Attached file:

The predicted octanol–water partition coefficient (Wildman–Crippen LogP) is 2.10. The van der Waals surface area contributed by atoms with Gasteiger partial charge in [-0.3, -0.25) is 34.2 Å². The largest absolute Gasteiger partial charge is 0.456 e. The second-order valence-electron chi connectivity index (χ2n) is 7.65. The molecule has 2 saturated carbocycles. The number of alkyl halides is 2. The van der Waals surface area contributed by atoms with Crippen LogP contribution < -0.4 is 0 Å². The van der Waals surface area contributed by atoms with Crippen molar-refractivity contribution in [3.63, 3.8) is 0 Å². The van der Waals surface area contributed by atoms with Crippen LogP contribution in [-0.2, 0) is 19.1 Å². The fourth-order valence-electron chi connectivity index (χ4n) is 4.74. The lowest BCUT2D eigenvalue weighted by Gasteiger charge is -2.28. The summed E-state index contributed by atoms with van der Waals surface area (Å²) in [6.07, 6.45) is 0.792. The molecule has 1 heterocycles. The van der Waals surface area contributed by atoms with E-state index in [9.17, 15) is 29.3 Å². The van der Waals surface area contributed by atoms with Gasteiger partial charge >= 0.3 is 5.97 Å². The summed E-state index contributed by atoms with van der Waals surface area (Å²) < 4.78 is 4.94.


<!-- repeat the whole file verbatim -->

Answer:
The predicted octanol–water partition coefficient (Wildman–Crippen LogP) is 2.10. The van der Waals surface area contributed by atoms with Gasteiger partial charge in [-0.3, -0.25) is 34.2 Å². The largest absolute Gasteiger partial charge is 0.456 e. The second-order valence-electron chi connectivity index (χ2n) is 7.65. The molecule has 2 saturated carbocycles. The number of alkyl halides is 2. The van der Waals surface area contributed by atoms with Crippen LogP contribution < -0.4 is 0 Å². The van der Waals surface area contributed by atoms with Crippen molar-refractivity contribution in [3.63, 3.8) is 0 Å². The van der Waals surface area contributed by atoms with Crippen LogP contribution in [-0.2, 0) is 19.1 Å². The fourth-order valence-electron chi connectivity index (χ4n) is 4.74. The lowest BCUT2D eigenvalue weighted by Gasteiger charge is -2.28. The summed E-state index contributed by atoms with van der Waals surface area (Å²) in [6.07, 6.45) is 0.792. The molecule has 1 heterocycles. The van der Waals surface area contributed by atoms with E-state index in [9.17, 15) is 29.3 Å². The van der Waals surface area contributed by atoms with Gasteiger partial charge >= 0.3 is 5.97 Å². The summed E-state index contributed by atoms with van der Waals surface area (Å²) < 4.78 is 4.94.